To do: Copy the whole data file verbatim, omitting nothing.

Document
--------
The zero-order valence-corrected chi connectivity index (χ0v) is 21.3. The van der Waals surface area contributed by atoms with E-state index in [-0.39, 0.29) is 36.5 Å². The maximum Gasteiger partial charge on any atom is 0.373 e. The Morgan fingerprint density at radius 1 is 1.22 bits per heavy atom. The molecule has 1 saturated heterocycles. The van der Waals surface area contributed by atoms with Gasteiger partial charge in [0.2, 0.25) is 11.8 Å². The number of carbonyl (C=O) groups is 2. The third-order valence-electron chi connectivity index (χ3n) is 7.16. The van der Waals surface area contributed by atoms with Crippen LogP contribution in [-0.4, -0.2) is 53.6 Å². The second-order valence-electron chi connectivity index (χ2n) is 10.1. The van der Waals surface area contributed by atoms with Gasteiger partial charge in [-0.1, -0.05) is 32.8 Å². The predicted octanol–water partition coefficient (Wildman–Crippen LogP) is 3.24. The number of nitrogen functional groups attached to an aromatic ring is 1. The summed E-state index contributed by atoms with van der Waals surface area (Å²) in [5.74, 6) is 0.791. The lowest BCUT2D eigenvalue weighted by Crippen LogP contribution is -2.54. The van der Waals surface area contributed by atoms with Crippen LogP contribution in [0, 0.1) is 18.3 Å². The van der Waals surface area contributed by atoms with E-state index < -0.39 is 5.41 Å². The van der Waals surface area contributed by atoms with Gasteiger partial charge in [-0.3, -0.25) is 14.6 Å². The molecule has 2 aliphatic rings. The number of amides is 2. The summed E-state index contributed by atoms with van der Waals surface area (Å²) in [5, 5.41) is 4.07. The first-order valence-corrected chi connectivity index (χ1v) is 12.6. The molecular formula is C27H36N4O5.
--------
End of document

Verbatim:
The zero-order valence-corrected chi connectivity index (χ0v) is 21.3. The van der Waals surface area contributed by atoms with E-state index in [-0.39, 0.29) is 36.5 Å². The maximum Gasteiger partial charge on any atom is 0.373 e. The Morgan fingerprint density at radius 1 is 1.22 bits per heavy atom. The molecule has 1 saturated heterocycles. The van der Waals surface area contributed by atoms with Gasteiger partial charge in [0.2, 0.25) is 11.8 Å². The number of carbonyl (C=O) groups is 2. The third-order valence-electron chi connectivity index (χ3n) is 7.16. The van der Waals surface area contributed by atoms with Crippen LogP contribution in [-0.4, -0.2) is 53.6 Å². The second-order valence-electron chi connectivity index (χ2n) is 10.1. The van der Waals surface area contributed by atoms with Gasteiger partial charge in [-0.1, -0.05) is 32.8 Å². The predicted octanol–water partition coefficient (Wildman–Crippen LogP) is 3.24. The number of nitrogen functional groups attached to an aromatic ring is 1. The summed E-state index contributed by atoms with van der Waals surface area (Å²) in [5.74, 6) is 0.791. The lowest BCUT2D eigenvalue weighted by Crippen LogP contribution is -2.54. The van der Waals surface area contributed by atoms with Crippen LogP contribution in [0, 0.1) is 18.3 Å². The van der Waals surface area contributed by atoms with E-state index < -0.39 is 5.41 Å². The van der Waals surface area contributed by atoms with Gasteiger partial charge in [-0.3, -0.25) is 14.6 Å². The molecule has 2 aliphatic rings. The number of amides is 2. The summed E-state index contributed by atoms with van der Waals surface area (Å²) in [5, 5.41) is 4.07. The first-order valence-corrected chi connectivity index (χ1v) is 12.6. The molecular formula is C27H36N4O5.